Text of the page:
Atelier Shallie: Alchemists of the Dusk Sea Review – An Under The Radar Game Deserving of More Attention

Most people in North America are probably familiar to the Final Fantasy, Kingdom Hearts, Megami Tensei, and Tales series, which are all amazing in their own name. Yet many are not familiar with the Atelier series. Even though this is the first Atelier game I’ve directly come in contact with, I’ve spent quite a bit of time watching my sister (who’s a big fan of the series) play past Atelier games. There was something about the Atelier games that I wasn’t very drawn to. I mean, I do love the art and how it visually looks, but there was something about the extreme light-heartedness and cuteness that I wasn’t so crazy about. Yet there was this complexity with the time management and Alchemy systems that intrigued me. As a result of these conflicting feelings, I would always just stick to watching my sister play the games. This time; however, it was time to move on from being a watcher and delve into the Atelier series as a player. So how does Atelier Shallie hold up with my uncertainty and intrigue? Way better than I would have ever guessed.

Atelier Shallie is the third and final instalment in the Dusk series which has taken a darker and more serious tone compared to the previous Arland series. While the more light hearted Arland series consists of Atelier Rorona, Totori, and Meruru, the Dusk series contains Atelier Ayesha, Escha and Logy, and Shallie. The Arland and Dusk series are set in different universes and aside from the usage of Alchemy are completely unrelated, but the games within the respective series are connected by various elements. Although no prior knowledge is needed to start playing an Atelier game, it’s just a little bonus if you have as you’ll see characters and certain themes make a return.

In Atelier Shallie, water sources are drying up causing the greens to disappear and creatures to starve. Everything is slowly fading away in this Dusk world, but alas this leads us to the two protagonists – Shallistera and Shallotte. Shallistera is a princess seeking a solution to save her village from the drought that is slowly engulfing the world. Meanwhile, Shallotte is your typical city girl looking for a purpose and runs errands here and there while doing so. Both girls are alchemists, but their lifestyles are on complete opposite spectrums. What ultimately brings them together and makes their lives intertwine is their collective end goal to rid of the Dusk in the world.

Before you choose which character to play as, you get a glimpse of their different lifestyles and also what their respective gameplay emphasises on. Shallistera emphasizes more on the story and responsibility at hand while Shallotte focuses on daily life activities with a laidback feel to it. Throughout the game we see how the two protagonists interact with each other in their own way and their friendship blossom. Funny enough, they are both nicknamed Shallie which gives them that much more of a reason to be friends.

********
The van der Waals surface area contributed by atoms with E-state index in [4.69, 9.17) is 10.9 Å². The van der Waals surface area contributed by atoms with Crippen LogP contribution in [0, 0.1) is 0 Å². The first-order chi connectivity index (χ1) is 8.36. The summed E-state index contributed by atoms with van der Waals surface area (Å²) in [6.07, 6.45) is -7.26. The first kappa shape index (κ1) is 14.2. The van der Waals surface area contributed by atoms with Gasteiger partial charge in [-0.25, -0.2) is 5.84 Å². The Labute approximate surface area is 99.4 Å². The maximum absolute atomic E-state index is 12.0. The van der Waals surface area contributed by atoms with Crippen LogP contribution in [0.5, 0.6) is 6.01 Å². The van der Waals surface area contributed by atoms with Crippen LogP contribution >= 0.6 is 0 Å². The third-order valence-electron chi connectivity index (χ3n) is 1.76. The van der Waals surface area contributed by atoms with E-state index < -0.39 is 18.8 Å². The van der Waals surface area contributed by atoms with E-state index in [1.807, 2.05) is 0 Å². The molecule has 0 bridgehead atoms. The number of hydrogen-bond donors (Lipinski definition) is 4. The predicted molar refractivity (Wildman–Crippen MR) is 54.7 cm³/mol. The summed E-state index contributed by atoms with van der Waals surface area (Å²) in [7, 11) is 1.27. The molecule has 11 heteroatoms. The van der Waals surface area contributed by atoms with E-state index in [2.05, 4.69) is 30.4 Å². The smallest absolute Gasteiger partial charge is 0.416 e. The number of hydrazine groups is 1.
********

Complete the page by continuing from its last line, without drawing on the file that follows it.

The story merely creates a general framework for the various characters and events to play out in a plausible manner. The depth of the story relies on the interactions amongst the two protagonists and other various characters that appear. Depending on which Shallie you choose to play as, you’ll experience the story in a way that fits the respective character’s personality and lifestyle which gives you a good amount of replay value. A handful of characters make a return from past instalments of the dusk series which is rewarding if you knew them previously. Even if you didn’t, it’s still enjoyable, humorous, light-hearted, and at times even touching to experience. With that said, there’s quite a bit of dialogue to go through with a good portion of it being fluff or, in other words, for the mere fun of reading. Investing your time in the dialogue (even the fluffy bits) really adds to the experience and makes you appreciate the game’s uniqueness. So, be prepared to do some reading!

In terms of gameplay, Alchemy is still a huge part of it (as it has for past Atelier instalments) and hasn’t really been altered drastically. You have a wider variety of ingredients to synthesize and recipes to make which once you get used to doing becomes a bit of an addiction. Also, special properties or bonuses can be obtained for items synthesized by certain criteria or a “Chain”. The Alchemy portion still continues to have a great amount of depth and is structured in an organized and simple way that it’s not overwhelming or a hassle to use. Gathering is also still present and hasn’t radically changed either, but instead is just expanded in terms of number and variety. There’s a ton of tutorials for you to go through and understand how each and every mechanic works in the game so don’t worry, you won’t be left in the dark.